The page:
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Industry Reaches Milestone in Emissions Reductions

London, May 2001 - While governments continue to negotiate details of the implementation of the Kyoto Protocol to reduce greenhouse gas (GHG) emissions, a global energy organisation has already recorded projects which will help remove the equivalent of over one billion tonnes (109)of carbon dioxide (CO2)emissions per year between 2000 and 2005.

The World Energy Council has established a Greenhouse Gas Emissions Reduction Pilot Programme and has recorded emissions reduction projects around the world in a comprehensive database, located at

Our GHG Emissions Reductions database now has information on over 600 projects, in 83 countries, which will be coming on stream by 2005 and which, in total, amount to a reduction of over 1 billion tonnes of GHG emissionsn per year? indicated WEC Secretary-General Gerald Doucet. Projects listed in the database may come from any industry, although most of them involve energy. They include conservation, improved efficiency, fuel switching, renewables, or new technologies.

We developed this database to provide an opportunity for industry around the world to have a central site to demonstrate what is being done to reducenemissions voluntarily, and what is committed to be done in the next few years, said Doucet. We wanted to keep it simple, available at no cost to anybody, and to avoid rules that have stymied government negotiations over Kyoto Protocols implementation. We have also opened the database to any organisation government, industry, or any other?that would like to showthe world what they are doing to reduce emissions.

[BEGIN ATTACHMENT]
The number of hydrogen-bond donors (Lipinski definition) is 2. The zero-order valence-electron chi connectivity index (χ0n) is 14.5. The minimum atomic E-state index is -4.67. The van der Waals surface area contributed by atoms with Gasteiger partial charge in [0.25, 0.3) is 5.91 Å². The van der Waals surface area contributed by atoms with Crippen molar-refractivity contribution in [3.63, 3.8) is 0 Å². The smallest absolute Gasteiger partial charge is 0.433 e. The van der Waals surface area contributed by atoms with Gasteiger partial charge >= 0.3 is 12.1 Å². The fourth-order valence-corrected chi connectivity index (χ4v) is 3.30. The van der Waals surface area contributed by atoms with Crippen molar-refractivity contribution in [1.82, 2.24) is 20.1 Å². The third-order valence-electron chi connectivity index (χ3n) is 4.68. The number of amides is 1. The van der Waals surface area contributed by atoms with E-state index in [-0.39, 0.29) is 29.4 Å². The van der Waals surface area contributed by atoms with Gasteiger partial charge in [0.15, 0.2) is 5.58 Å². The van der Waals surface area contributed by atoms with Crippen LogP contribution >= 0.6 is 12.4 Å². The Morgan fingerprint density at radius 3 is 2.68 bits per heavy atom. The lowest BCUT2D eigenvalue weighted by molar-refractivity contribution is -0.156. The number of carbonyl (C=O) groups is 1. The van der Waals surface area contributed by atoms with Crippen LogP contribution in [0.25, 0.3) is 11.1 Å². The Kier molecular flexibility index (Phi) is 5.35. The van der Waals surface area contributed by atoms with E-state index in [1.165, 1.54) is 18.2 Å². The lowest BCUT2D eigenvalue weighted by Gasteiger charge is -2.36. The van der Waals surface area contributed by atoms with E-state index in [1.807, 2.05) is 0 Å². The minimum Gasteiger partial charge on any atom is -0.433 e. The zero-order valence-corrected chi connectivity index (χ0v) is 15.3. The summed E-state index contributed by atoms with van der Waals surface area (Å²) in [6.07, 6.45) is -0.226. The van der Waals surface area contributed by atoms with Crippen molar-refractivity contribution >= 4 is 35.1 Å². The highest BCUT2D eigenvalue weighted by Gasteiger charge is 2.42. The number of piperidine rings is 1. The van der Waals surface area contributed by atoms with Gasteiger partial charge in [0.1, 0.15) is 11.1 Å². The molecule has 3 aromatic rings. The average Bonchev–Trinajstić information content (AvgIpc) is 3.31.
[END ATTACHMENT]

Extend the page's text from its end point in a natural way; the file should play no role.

Having reached 1 billion tonnes, WEC has set a new reduction target of 2 billion tonnes per year by
2005, and extended the project reporting time-frame to 2010. ?We are convinced that there is a lot more going on around the world, in the way of emissions reductions, that merits recognition. We will be contacting our member committees in over 90 countries, and asking them to encourage participation by their countrys industries in identifying and recording their emissions reduction projects.

The information in the database is not only helpful for the public and politicians to get a better understanding of world-wide efforts, it allows other industries to see which business opportunities exist and whom they might contact for a specific project. It will also let those seeking emissions credits or offsets identify promising projects.

Doucet explained that the information in the database should also be helpful to governments considering climate change response measures. The database shows clearly that progress can be made on a voluntary basis, and, with 83 countries involved, that participation is not something confined to the developed world, greenhouse gas emissions can be and are being reduced everywhere.

The World Energy Council was founded in 1923. Its mission is to promote the sustainable supply and use of energy for the greatest benefit of all. It has member committees in over 90 countries and provides an independent, non-government, non-aligned viewpoint on energy matters. For further info, contact:

World Energy Council
Elena Virkkala Nekhaev, Manager Programmes
Telephone: +44 207 734 5996

Thursday 17 May 2001
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